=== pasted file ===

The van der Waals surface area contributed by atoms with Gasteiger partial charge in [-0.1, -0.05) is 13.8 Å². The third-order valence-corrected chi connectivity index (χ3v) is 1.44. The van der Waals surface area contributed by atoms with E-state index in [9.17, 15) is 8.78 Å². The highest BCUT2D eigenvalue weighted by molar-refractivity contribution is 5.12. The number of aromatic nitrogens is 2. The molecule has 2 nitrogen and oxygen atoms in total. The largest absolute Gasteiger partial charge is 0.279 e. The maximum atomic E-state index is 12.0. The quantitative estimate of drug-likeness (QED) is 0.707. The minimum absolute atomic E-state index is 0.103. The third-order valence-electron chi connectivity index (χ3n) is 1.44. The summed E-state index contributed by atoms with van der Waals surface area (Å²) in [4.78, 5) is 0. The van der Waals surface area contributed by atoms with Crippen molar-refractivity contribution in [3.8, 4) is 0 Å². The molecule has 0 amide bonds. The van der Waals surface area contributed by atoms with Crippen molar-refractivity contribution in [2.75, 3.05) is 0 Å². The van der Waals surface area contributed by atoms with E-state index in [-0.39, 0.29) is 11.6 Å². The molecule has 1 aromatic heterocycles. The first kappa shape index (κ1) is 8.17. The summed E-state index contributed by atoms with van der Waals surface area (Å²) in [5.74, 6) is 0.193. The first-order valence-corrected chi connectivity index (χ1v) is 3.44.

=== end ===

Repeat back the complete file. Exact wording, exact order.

The van der Waals surface area contributed by atoms with Gasteiger partial charge in [-0.1, -0.05) is 13.8 Å². The third-order valence-corrected chi connectivity index (χ3v) is 1.44. The van der Waals surface area contributed by atoms with E-state index in [9.17, 15) is 8.78 Å². The highest BCUT2D eigenvalue weighted by molar-refractivity contribution is 5.12. The number of aromatic nitrogens is 2. The molecule has 2 nitrogen and oxygen atoms in total. The largest absolute Gasteiger partial charge is 0.279 e. The maximum atomic E-state index is 12.0. The quantitative estimate of drug-likeness (QED) is 0.707. The minimum absolute atomic E-state index is 0.103. The third-order valence-electron chi connectivity index (χ3n) is 1.44. The summed E-state index contributed by atoms with van der Waals surface area (Å²) in [4.78, 5) is 0. The van der Waals surface area contributed by atoms with Crippen molar-refractivity contribution in [3.8, 4) is 0 Å². The molecule has 0 amide bonds. The van der Waals surface area contributed by atoms with Crippen molar-refractivity contribution in [2.75, 3.05) is 0 Å². The van der Waals surface area contributed by atoms with E-state index in [-0.39, 0.29) is 11.6 Å². The molecule has 1 aromatic heterocycles. The first kappa shape index (κ1) is 8.17. The summed E-state index contributed by atoms with van der Waals surface area (Å²) in [5.74, 6) is 0.193. The first-order valence-corrected chi connectivity index (χ1v) is 3.44.